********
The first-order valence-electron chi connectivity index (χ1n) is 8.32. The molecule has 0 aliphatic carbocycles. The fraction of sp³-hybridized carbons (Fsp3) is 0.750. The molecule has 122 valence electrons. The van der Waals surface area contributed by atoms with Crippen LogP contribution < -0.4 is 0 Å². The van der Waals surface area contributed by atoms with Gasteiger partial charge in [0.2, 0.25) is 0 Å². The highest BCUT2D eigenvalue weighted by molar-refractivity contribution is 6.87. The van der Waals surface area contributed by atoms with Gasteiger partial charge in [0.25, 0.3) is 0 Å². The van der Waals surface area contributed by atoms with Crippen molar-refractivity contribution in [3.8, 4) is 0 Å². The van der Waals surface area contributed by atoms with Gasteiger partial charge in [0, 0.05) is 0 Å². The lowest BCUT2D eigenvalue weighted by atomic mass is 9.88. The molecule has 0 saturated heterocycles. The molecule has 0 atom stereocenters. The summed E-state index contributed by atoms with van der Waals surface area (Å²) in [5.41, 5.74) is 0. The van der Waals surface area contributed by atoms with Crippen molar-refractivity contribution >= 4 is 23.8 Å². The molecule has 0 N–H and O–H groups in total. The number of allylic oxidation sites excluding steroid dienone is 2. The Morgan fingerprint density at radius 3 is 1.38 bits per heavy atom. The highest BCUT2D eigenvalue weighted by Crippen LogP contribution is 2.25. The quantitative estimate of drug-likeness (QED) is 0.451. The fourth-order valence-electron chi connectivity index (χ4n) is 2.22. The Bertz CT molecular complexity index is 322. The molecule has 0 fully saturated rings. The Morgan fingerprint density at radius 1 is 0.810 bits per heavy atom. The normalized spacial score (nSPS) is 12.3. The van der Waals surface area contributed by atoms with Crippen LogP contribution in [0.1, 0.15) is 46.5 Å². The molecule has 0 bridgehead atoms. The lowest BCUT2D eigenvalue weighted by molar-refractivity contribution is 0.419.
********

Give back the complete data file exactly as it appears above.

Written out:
The first-order valence-electron chi connectivity index (χ1n) is 8.32. The molecule has 0 aliphatic carbocycles. The fraction of sp³-hybridized carbons (Fsp3) is 0.750. The molecule has 122 valence electrons. The van der Waals surface area contributed by atoms with Crippen LogP contribution < -0.4 is 0 Å². The van der Waals surface area contributed by atoms with Gasteiger partial charge in [0.2, 0.25) is 0 Å². The highest BCUT2D eigenvalue weighted by molar-refractivity contribution is 6.87. The van der Waals surface area contributed by atoms with Gasteiger partial charge in [0.25, 0.3) is 0 Å². The van der Waals surface area contributed by atoms with Crippen molar-refractivity contribution in [3.8, 4) is 0 Å². The van der Waals surface area contributed by atoms with Gasteiger partial charge in [0, 0.05) is 0 Å². The lowest BCUT2D eigenvalue weighted by atomic mass is 9.88. The molecule has 0 saturated heterocycles. The molecule has 0 atom stereocenters. The summed E-state index contributed by atoms with van der Waals surface area (Å²) in [5.41, 5.74) is 0. The van der Waals surface area contributed by atoms with Crippen molar-refractivity contribution >= 4 is 23.8 Å². The molecule has 0 N–H and O–H groups in total. The number of allylic oxidation sites excluding steroid dienone is 2. The Morgan fingerprint density at radius 3 is 1.38 bits per heavy atom. The highest BCUT2D eigenvalue weighted by Crippen LogP contribution is 2.25. The quantitative estimate of drug-likeness (QED) is 0.451. The fourth-order valence-electron chi connectivity index (χ4n) is 2.22. The Bertz CT molecular complexity index is 322. The molecule has 0 fully saturated rings. The Morgan fingerprint density at radius 1 is 0.810 bits per heavy atom. The normalized spacial score (nSPS) is 12.3. The van der Waals surface area contributed by atoms with Crippen LogP contribution in [0.1, 0.15) is 46.5 Å². The molecule has 0 bridgehead atoms. The lowest BCUT2D eigenvalue weighted by molar-refractivity contribution is 0.419.